In my experience, entropy as an idea is generally misunderstood. Like many, I had a gut level understanding of “entropy is disorder”. It’s easy to misapply that intuition and draw wrong conclusions about areas far removed from physics (business, economies, cultures, etc.) Remember: thinking in analogies is dangerous?
So, I decided to dive deeper into entropy and here are my notes on the topic (as a series of easily digestible tweets).
1/ A short thread on ENTROPY, and its misapplications
2/ First and foremost, know that there are two different things that are called entropy: one is thermodynamic entropy and the other one is information entropy. Whenever someone is talking about entropy, ask which one.
3/ Thermodynamic entropy: it started with Carnot and Clausius, who defined it as the amount of energy/work absorbed by a system per unit of temperature
4/ Actually, more precisely thermodynamic entropy was defined at a constant temperature and in a reversible process. Roughly it translated to how much energy can go in the system without raising its temperature
5/ This definition was ill-defined and hard to measure, plus there were unexplained phenomena such as when two systems were brought in contact their combined entropy was always larger than individual entropy. (You may recognise this as the second law of thermodynamics)
6/ The second law was explained intuitively by Boltzmann who has his famous equation written on his epitaph (S = k log W)
7/ Boltzmann defined entropy as a statistical property of atoms. Put simply, thermodynamic entropy is the log of the number of states of the system with the same temperature.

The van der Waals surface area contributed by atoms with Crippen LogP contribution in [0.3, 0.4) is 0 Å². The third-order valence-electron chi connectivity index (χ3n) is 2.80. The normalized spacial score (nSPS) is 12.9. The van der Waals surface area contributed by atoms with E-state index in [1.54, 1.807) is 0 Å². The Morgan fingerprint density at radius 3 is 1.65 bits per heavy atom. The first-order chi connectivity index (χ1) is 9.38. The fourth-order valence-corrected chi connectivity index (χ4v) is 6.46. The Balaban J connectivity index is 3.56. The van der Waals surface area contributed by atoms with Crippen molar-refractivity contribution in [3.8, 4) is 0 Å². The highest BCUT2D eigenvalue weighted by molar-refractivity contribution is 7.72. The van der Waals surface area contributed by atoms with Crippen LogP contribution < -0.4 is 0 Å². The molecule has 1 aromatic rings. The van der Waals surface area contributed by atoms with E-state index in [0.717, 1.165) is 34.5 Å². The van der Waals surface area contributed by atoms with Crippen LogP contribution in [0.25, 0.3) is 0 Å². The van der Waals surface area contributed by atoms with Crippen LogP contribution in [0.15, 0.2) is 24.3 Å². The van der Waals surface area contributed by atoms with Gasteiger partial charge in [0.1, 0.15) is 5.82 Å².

8/ Temperature is simply the average energy of atoms, and there are multiple ways energy is stored in atoms: kinetic energy (when they’re moving), vibrational energy, covalent bonds, etc.
9/ The colloquially used phrase: ‘entropy is disorder’ is misleading because even most perfectly ordered things (say diamond) have entropy. Diamond’s atoms are constantly vibrating and jostling, and for all those vibrations, diamonds temperature is constant so entropy is defined
10/ Temperature is a macro measure. When you put mercury temperature, the level rises because mercury liquid expands (and it expands because of added kinetic energy from the system whose temperature is being measured)
11/ When we read 100 degrees on the temperature scale, we are measuring the average energy of mercury’s atoms and via that average energy of measured system’s atoms. We are hence relying on averaged value (temperature) of specific microstates of the system (different atoms and their energy)
12/ In this way, thermodynamic entropy is a relative measure. It not just depends on the system being measured (more microstates or degree of freedom = more entropy), but our interactions (or knowledge) of it.
13/ If we could take a perfect photo of a system with knowledge of energies of all the system atoms, it’s entropy will be zero because our macro interaction (knowledge) includes all the systems micro states
14/ It’s only our macro level interactions that gives rise to entropy. So rather than saying ‘entropy = disorder’, a better thumb rule is to say ‘entropy = uncertainty’
15/ This thumbrule also explains the second law of thermodynamics, or why entropy rises or remains same in closed systems but never decreases